Password breach teaches Reddit that, yes, phone-based 2FA is that bad

Enlarge (credit: Misaochan)

post published Wednesday, Reddit said an attacker breached several employee accounts in mid-June. The attacker then accessed a complete copy of backup data spanning from the site’s launch in 2005 to May 2007. The data included cryptographically salted and hashed password data from that period, along with corresponding user names, email addresses, and all user content, including private messages. The attacker also obtained email digests that were sent between June 3 and June 17 of this year. Those digests included usernames and their associated email address, along with Reddit-suggested posts from safe-for-work subreddits users were subscribed to.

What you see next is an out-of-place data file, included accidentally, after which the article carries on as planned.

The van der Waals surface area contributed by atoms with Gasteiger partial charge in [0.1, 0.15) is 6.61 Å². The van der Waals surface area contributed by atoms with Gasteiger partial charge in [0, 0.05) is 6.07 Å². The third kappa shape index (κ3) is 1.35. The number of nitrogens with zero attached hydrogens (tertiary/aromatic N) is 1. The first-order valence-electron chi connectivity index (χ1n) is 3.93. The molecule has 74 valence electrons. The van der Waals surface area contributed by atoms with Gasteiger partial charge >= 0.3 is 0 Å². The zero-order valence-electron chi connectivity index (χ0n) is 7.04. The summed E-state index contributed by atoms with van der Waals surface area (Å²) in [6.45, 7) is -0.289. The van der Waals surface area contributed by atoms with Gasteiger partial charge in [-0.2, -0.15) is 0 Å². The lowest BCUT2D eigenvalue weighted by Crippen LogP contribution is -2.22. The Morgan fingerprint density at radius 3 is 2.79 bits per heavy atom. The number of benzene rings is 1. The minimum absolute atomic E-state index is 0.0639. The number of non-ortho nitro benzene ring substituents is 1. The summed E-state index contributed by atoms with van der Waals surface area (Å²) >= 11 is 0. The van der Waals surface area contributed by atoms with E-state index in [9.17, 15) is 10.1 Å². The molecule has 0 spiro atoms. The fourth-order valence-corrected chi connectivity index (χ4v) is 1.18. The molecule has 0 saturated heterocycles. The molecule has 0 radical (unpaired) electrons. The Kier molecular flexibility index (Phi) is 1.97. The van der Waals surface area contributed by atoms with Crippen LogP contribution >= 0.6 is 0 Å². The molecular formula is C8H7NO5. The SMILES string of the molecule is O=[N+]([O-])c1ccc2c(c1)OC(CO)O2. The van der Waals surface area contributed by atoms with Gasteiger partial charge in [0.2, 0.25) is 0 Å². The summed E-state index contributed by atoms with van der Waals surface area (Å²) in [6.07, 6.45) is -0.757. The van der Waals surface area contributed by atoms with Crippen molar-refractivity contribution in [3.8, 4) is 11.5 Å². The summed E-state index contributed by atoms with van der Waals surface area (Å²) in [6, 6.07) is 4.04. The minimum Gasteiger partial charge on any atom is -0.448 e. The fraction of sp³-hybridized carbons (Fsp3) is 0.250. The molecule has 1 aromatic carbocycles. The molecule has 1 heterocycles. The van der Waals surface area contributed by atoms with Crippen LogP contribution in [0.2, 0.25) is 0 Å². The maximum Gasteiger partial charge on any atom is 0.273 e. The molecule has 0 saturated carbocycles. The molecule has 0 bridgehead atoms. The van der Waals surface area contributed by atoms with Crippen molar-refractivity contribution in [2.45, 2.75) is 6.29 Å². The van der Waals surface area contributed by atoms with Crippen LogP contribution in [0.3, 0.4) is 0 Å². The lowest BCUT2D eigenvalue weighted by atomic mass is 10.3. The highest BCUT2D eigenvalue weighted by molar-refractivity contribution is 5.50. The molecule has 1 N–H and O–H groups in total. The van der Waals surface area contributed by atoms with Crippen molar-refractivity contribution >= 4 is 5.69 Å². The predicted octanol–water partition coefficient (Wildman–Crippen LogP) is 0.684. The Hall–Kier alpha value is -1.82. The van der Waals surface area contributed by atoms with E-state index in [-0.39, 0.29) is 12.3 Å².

Wednesday’s post said that the breached employee accounts were protected by 2FA, which typically requires people to take an extra step beyond entering a password when accessing an account from a new computer. In most cases, the extra step is the entering of a one-time password (OTP) that’s sent to or generated by a mobile phone. More secure yet, the 2FA is in the form of a cryptographic token sent by a security key attached to a device logging in. The 2FA protecting the Reddit accounts, however, relied on OTPs sent through SMS messages, despite reports over the years (such as this one) that make it amply clear they are susceptible to interception.

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